We woke up the next morning to pouring rain and radar full of green, yellow and red throughout the entire area.
It was 5:30 a.m., and it didn't look like it was going to get better, so our plans to head early to Zion National Park were put on hold and we went back to sleep for a few hours.
By 10 a.m., the radar hadn't cleared and we just weren't sure what to do. Our plans were to go to laundromat at some point and wash our hiking clothes, and we couldn't find one in Brianhead, so we headed into Cedar City to do some laundry and figure out what to do from there.
It was about 1 p.m. when our laundry was done, and the radar was still lit up with color.
"What's the worst that can happen? We wear our ponchos and get rained on? That's not too bad," I said. "If we drive to Zion and can't do anything, we're not out anything anyway."
So we drove an hour, and by the time we arrived the weather had slightly cleared. It was still cloudy, but at least it wasn't raining.
However, due to wet conditions, we were a little concerned about hiking Angel's Landing and its steep trails with sheer dropoffs, so instead we decided on Observation Point.
We had read about this trail, and it was one that Nate wanted to do, and even though it was 2,100 feet up and an 8-mile roundtrip, I thought I was a little more mentally prepared for this trip than we were the day before. Plus, we had our MREs with us this time.
Switchback after switchback after switchback. The trail began with steep climbs and turns, and although I was quickly sweating and breathing hard, what I had read was that this trail started out steep and gradually evened out.
When we reached Echo Canyon, approximately halfway point from what I read, we oggled at the behemoth rock face before us.
The rest of the hike reflected a much more positive similar to the day before. Although I sweated and needed periodic breaks, Nate was sweet about it, and I tried to rest longer and continue longer instead of breaking every switchback.
It was near the top of the cliff that I was puffing and soaked and leaning against the rock face beside me, when Nate looked at me and I smiled.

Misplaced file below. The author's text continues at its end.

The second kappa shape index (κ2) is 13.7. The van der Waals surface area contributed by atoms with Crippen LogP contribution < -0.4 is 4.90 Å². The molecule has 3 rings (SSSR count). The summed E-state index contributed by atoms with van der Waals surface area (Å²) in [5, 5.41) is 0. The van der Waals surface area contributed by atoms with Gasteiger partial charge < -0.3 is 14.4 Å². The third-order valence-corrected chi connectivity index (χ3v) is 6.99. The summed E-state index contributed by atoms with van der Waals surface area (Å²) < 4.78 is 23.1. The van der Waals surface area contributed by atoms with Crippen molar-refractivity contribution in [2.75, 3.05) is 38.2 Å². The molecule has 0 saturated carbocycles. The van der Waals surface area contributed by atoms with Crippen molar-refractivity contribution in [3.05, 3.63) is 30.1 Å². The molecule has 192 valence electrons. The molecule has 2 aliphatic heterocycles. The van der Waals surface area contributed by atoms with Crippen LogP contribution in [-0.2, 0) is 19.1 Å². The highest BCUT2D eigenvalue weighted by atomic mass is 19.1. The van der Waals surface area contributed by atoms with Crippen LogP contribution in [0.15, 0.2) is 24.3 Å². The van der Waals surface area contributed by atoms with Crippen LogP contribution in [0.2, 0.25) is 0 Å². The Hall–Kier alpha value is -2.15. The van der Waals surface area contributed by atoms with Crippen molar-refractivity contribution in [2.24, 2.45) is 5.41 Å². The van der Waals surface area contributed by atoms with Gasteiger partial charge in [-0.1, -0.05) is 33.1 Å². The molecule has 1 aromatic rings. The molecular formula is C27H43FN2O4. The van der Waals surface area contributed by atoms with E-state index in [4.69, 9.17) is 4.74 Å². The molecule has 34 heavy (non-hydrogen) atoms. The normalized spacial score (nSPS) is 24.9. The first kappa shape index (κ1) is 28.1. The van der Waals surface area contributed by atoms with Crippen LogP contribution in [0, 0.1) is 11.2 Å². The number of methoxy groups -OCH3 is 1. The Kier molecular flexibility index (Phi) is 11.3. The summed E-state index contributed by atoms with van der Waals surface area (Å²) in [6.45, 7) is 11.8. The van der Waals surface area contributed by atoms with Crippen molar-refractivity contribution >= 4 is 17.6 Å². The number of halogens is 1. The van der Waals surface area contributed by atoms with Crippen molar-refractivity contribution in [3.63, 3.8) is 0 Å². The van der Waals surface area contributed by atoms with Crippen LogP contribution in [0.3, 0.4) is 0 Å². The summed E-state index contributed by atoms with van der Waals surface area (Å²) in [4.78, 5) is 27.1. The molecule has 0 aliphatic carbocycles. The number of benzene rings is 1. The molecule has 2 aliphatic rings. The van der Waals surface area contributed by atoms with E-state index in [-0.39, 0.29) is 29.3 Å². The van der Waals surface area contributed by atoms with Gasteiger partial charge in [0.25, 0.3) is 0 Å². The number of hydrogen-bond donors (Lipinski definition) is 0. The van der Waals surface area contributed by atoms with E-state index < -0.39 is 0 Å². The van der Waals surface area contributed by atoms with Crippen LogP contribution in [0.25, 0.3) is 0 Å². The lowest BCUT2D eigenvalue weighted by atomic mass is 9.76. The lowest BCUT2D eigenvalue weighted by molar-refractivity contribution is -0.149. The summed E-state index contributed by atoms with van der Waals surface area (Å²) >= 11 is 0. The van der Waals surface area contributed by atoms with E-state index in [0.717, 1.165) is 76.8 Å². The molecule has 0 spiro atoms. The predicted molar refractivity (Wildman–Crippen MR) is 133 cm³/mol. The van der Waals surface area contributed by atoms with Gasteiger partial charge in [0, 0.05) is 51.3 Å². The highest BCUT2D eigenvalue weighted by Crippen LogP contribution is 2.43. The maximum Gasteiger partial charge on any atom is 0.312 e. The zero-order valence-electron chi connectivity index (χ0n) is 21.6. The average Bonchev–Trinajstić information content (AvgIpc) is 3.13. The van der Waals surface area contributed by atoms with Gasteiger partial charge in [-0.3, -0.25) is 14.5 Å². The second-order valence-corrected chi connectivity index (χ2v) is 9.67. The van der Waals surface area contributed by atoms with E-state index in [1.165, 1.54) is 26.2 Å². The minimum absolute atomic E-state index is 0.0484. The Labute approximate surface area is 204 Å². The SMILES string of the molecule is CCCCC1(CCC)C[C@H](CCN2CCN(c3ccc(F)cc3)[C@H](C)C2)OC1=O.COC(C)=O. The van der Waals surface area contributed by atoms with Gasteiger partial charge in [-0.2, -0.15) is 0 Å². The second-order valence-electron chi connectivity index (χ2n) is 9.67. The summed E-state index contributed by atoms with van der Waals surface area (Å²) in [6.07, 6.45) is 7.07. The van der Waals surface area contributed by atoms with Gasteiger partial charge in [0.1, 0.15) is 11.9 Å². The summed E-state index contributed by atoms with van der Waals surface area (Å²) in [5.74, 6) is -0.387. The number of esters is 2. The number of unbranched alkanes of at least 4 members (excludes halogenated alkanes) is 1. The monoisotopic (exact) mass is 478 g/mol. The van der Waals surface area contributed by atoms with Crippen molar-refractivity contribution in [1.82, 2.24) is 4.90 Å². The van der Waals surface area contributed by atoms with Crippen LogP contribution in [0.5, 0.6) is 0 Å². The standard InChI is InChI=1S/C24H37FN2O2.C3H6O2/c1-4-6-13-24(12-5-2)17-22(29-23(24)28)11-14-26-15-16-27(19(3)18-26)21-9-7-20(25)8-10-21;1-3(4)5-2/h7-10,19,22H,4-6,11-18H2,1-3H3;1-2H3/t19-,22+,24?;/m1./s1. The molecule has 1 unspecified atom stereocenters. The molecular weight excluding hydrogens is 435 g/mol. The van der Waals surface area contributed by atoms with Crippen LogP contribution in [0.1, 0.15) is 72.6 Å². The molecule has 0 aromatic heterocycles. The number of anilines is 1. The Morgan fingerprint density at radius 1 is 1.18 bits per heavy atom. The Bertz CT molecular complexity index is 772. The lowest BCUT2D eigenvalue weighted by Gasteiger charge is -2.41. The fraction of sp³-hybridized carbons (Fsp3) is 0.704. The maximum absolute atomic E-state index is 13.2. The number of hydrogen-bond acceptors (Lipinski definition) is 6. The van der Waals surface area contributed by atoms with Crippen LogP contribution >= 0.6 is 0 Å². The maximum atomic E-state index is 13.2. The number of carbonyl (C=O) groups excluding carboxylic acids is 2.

"You're beautiful," he said.
I laughed gently, knowing that I looked ridiculous, red and just dripping with sweat that I could no longer wipe off because my soaking wet shirt wouldn't absorb anymore.
"You're so sweet."
That is one of those moments that I save up in my heart, because it wasn't just my husband saying something like that but the sincere tone of his voice that meant he actually thought I looked beautiful in that moment --- in sweat, in a T-shirt, in a dirty hat and puffing. That's a moment to absolutely treasure.
At one point, we had climbed high enough to reach the level of the clouds on that slightly dreary day, and the skinny trail was suddenly engulfed. I could see in front of me, but I could no longer see anything to the side --- and my heart entered my throat as I hugged the cliff wall beside me.
"My mom wouldn't like this," Nate said, turning around to look at me.
"I'm not super happy at the moment," I said, keeping my eyes straight ahead on the trail and not looking to sheer dropoff that I knew was in the cloud to my side.
He came back and started walking beside me instead of in front of me, giving me a more comfortable feeling that the trail was a little wider than it appeared to me and that he would keep me safe.
We actually hiked higher and ended up coming out of the cloud and reached the plateau at the top of the hike, following the red sand trail to Observation Point.
Clouds still hung on, showing just how far we had climbed, and we could see the switchbacks from our original trail so far down, so far in the distance. The trees were a deep forest green, the rocks silver and burnt umber. The plateaus continued for what seemed forever in the distance, and the road below wound like a snake through them.
The view was gorgeous. We felt accomplished and were pleased that we hadn't given up on this rainy day and had completed this amazing hike.
We found a little spot to eat our meals and decided to share one MRE to start and open a second if we were hungry enough.
We shared a piece of dehydrated bread with peanut butter while the Chili Mac cooked, and we soon realized we were starving and would need to make the second meal. I ate my "canned" pears while Nate started to cook his "pork rib" and potato soup. We shared his appetizer --- bread with cheese spread --- and then sampled our entrees. Both were quite scrumptious considering we were eating them on the side of a mountain.
We packed away our desserts of a protein cookie and M&Ms, drank our vibrant purple electrolyte powdered drink and headed back down the cliff.
Majestic beauty. A great accomplishment. Sweet compliments. A simple meal.
In short, an absolutely perfect day.